We have also considered the extent of a city's right to remove trees or other encroachments on the right-of-way claimed to interfere with travel by the public. The rule is that an abutting owner may use his ½ of the roadway in any manner compatible with use by the public of its easement. Thus, where an alley had never been used by the public as a route of travel and was, in fact, too steep to be suitable for such use, a city was not entitled to remove a tree and woodshed located within the right-of-way. Pederson v. City of Rushford, 146 Minn. 133, 177 N.W. 943 (1920). Moreover, an encroachment must be clearly an obstruction to the public easement before a municipality may remove it without an adjudication that it is, in fact, an obstruction. Thus, summary removal of steps and a retaining wall, which were constructed despite warnings from the city, encroached 2½ to 3 feet on the right-of-way, and made likely dangerous accumulation of ice and snow on the sidewalk, was proper. Kelty v. City of Minneapolis, 157 Minn. 430, 196 N.W. 487 (1923). However, summary removal of a wall which encroached 2 feet onto a 20-foot wide alley and adjoined a barn which encroached 1 foot was a compensable taking. Kochevar v. City of Gilbert, 273 Minn. 274, 141 N.W.2d 24 (1966).
Applying these general principles to this case, we conclude that the district court decision is in error. The district court correctly determined that the Footes, by virtue of their fee ownership to the center of the street, have a property right in the trees. The district court failed, however, to correctly *886 characterize that right as subordinate to the right of the public to improve the streets. In so concluding, we are not unmindful of our cases holding that damage to abutting property by a change in street grade or other public improvement is compensable. See Sallden v. City of Little Falls, 102 Minn. 358, 113 N.W. 884 (1907). That rule pertains to abutting property; that is, property whose lot line and the street line are common and thus has no application where the allegedly damaged property is within the street. 13 E. McQuillan, The Law of Municipal Corporations § 37.253 (rev.vol.1971), states: "[W]here the trees are within the lines of the street or sidewalk on which grading is done, the municipality is not liable to [the] abutting owner, should their destruction become necessary in the proper execution of the work." In view of the trial court's now indisputable findings that the improvement project was a proper exercise of police power, that it encompassed a public purpose, and that removal of the trees was necessary to its implementation, there is no basis for an award of damages.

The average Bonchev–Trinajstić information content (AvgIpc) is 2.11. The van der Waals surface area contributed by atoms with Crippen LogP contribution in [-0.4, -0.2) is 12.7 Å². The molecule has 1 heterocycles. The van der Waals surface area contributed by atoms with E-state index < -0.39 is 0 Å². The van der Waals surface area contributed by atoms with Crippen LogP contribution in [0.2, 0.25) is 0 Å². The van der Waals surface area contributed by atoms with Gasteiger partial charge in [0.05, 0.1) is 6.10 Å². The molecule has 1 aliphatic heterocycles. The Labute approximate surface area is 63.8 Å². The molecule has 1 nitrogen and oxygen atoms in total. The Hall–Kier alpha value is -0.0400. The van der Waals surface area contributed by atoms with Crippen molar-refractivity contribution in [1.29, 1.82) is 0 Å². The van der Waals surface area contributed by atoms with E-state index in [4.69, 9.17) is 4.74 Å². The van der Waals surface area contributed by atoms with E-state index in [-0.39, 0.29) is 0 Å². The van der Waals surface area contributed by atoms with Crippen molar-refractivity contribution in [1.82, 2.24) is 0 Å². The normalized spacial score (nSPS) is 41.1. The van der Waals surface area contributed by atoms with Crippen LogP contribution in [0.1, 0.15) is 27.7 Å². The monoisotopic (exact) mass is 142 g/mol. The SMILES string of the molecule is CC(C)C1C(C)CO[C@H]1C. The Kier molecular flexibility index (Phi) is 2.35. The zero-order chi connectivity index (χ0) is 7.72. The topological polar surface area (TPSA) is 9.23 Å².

Moreover, the record reveals that the trees constitute a clear obstruction to the public easement of travel as it is proposed to be exercised under the improvement plan. This distinguishes this case from those in which actual or proposed removals were of encroachments that did not interfere with public use or improvements. Lowering Cross Avenue will require such extensive cutting of the elms' roots that the trees will likely die, or, if not, they will be vulnerable to wind. If they survive, their height above the street and sidewalk will increase snow removal difficulties, and the new roots that they grow to replace the cut ones will break up the new curb and sidewalk. Thus, under both lines of our prior cases, the city was entitled to remove the elms.
The district court also suggested that the city had lost the right to remove the trees by abandonment. In City of Rochester v. North Side Corp., 211 Minn. 276, 1 N.W.2d 361 (1941), this court found abandonment of a city street where the street remained unopened for 83 years, the street actually used was located to the north of the platted street, and the landowner had constructed permanent improvements on the platted street with the city's approval. None of these factors is present here. In addition, the city has continually used Cross Avenue and its sidewalk and would not normally be expected to make specific use of the boulevard between them. We cannot conclude that the equities favor an estoppel.
On appeal plaintiffs, who prevailed below, attempt to raise various issues concerning the proceedings before the city council and the district court. None of these issues was preserved by a timely notice of review, and we therefore decline to reach them.
YETKA, Justice (dissenting).